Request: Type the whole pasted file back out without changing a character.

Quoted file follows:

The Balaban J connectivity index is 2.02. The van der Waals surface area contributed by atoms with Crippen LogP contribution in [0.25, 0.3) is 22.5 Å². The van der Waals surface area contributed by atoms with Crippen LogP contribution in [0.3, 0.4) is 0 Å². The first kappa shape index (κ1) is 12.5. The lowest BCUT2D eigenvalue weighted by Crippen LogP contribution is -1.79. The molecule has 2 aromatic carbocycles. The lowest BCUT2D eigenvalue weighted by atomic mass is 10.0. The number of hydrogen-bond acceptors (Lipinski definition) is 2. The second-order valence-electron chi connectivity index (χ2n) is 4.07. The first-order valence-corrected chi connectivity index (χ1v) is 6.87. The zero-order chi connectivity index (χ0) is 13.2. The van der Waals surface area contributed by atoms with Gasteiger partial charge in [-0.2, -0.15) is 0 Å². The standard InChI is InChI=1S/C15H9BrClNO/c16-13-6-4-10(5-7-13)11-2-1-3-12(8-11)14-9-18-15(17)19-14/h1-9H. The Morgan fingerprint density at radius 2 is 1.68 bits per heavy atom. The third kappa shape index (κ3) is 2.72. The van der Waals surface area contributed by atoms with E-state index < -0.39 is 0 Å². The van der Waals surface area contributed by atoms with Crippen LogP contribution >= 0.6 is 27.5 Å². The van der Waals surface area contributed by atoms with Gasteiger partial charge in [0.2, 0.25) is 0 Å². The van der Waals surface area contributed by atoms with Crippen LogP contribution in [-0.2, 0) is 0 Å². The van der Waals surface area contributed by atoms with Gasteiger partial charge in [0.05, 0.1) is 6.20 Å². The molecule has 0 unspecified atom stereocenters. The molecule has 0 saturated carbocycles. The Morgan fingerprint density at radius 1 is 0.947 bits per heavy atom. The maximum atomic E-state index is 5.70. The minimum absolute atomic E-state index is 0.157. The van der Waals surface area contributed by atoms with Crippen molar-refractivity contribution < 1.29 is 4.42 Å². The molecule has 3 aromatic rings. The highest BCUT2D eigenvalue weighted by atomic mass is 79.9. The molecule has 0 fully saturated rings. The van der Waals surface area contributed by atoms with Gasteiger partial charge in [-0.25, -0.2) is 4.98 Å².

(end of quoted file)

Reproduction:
The Balaban J connectivity index is 2.02. The van der Waals surface area contributed by atoms with Crippen LogP contribution in [0.25, 0.3) is 22.5 Å². The van der Waals surface area contributed by atoms with Crippen LogP contribution in [0.3, 0.4) is 0 Å². The first kappa shape index (κ1) is 12.5. The lowest BCUT2D eigenvalue weighted by Crippen LogP contribution is -1.79. The molecule has 2 aromatic carbocycles. The lowest BCUT2D eigenvalue weighted by atomic mass is 10.0. The number of hydrogen-bond acceptors (Lipinski definition) is 2. The second-order valence-electron chi connectivity index (χ2n) is 4.07. The first-order valence-corrected chi connectivity index (χ1v) is 6.87. The zero-order chi connectivity index (χ0) is 13.2. The van der Waals surface area contributed by atoms with Gasteiger partial charge in [-0.2, -0.15) is 0 Å². The standard InChI is InChI=1S/C15H9BrClNO/c16-13-6-4-10(5-7-13)11-2-1-3-12(8-11)14-9-18-15(17)19-14/h1-9H. The Morgan fingerprint density at radius 2 is 1.68 bits per heavy atom. The third kappa shape index (κ3) is 2.72. The van der Waals surface area contributed by atoms with E-state index < -0.39 is 0 Å². The van der Waals surface area contributed by atoms with Crippen LogP contribution >= 0.6 is 27.5 Å². The van der Waals surface area contributed by atoms with Gasteiger partial charge in [0.2, 0.25) is 0 Å². The van der Waals surface area contributed by atoms with Crippen LogP contribution in [-0.2, 0) is 0 Å². The van der Waals surface area contributed by atoms with Gasteiger partial charge in [0.05, 0.1) is 6.20 Å². The molecule has 0 unspecified atom stereocenters. The molecule has 0 saturated carbocycles. The Morgan fingerprint density at radius 1 is 0.947 bits per heavy atom. The maximum atomic E-state index is 5.70. The minimum absolute atomic E-state index is 0.157. The van der Waals surface area contributed by atoms with Crippen molar-refractivity contribution < 1.29 is 4.42 Å². The molecule has 3 aromatic rings. The highest BCUT2D eigenvalue weighted by atomic mass is 79.9. The molecule has 0 fully saturated rings. The van der Waals surface area contributed by atoms with Gasteiger partial charge in [-0.25, -0.2) is 4.98 Å².